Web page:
Horndal's New Album is the Heaviest Swedish Labor History Lesson Ever

On 'Head Hammer Man,' the Swedish sludge troupe show that truth is uglier than fiction. "You don't have to sing about dragons and Satan. It's even grimmer in the real world."

Horndal's New Album is the Heaviest Swedish Labor History Lesson Ever
Horndal in London, 2024 / Photo by Kim Kelly

The global labor movement is currently in a new era of terrific energy, militancy, and ambition, and covering it for my day job as a labor reporter at In These Times is endlessly exciting. I've gotten to meet union folk from all around the world and across the U.S. and while we often have plenty of other things in common, it's always an especial treat to meet a fellow metalhead in the labor space. There's more crossover between the two scenes than one might expect (and I know it's silly to refer to the centuries-old struggle to build working class power a "scene," but bear with me... it's been a long weekend).

There are tons of grown-up punks working as union staffers, I know for a fact that there are a lot of coal miners out there who love nu-metal, and a not-insignificant number of labor folks have recommended Panopticon's Kentucky album to me, which gives me a great excuse to flex (I did all the PR for it when it came out!). That's just a few examples, too; the Venn diagram between union members and metalheads is truly massive, and it makes sense given the genre's working class, industrial roots and long-held disdain for authority and the status quo.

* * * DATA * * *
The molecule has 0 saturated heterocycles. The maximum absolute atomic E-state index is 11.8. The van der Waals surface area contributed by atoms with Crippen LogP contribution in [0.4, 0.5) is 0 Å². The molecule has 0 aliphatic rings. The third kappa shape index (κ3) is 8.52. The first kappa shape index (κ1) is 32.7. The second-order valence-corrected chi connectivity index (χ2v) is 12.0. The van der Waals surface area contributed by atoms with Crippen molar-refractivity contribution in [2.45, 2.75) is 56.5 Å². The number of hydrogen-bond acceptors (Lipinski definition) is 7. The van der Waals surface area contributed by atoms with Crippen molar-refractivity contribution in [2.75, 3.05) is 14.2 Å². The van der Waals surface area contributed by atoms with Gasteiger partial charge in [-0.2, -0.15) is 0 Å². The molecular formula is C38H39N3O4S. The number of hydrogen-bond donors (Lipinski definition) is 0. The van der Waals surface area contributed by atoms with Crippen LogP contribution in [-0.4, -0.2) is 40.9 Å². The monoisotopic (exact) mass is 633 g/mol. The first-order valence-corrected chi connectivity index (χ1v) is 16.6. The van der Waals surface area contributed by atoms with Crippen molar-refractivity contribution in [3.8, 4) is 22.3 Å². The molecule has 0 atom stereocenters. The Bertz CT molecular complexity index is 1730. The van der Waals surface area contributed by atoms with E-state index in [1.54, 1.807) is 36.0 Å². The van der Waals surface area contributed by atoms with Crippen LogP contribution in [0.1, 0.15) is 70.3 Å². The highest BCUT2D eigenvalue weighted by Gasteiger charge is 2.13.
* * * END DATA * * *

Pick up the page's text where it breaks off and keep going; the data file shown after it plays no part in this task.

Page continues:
I could continue writing a very, very long essay on those intersections, but instead, I'm going to tell you about one specific band who have embraced labor in a big way on their latest album. Horndal are a Swedish quartet whose sludgy, muscular tunes brings to mind a younger Crowbar or early Mastodon with a dash of Voivod and a smidgen of classic '90s death (which makes sense given that their new bassist, author and lifer Daniel Ekeroth, literally wrote the book on the genre).

I've had my eye on Horndal for a few years, and now just because I have a soft spot for sludge. The concept for the band revolves around the members' hometown, Horndal, a former steel town two hours outside Stockholm. The grim, post-industrial picture they pain will ring familiar to anyone familiar with the U.S.'s own forgotten Rust Belt region, as will the looming specter of evil tech titans looking to swoop in and take over that appears later on in their discography.

Their first LP, Remains, dug into that rusty history with songs like "Factory Shutdown" and "Rotting Town," while 2021's Lake Drinker delved into the area's efforts to resist Google's plan to build a new data server center in the Horndal woodlands. "They haven't done it yet, but they have deforested the land, and their plan was to use our big lake as cooling for their servers," vocalist and guitarist Henrik Levahn told me. "It was kind of a new devil in town."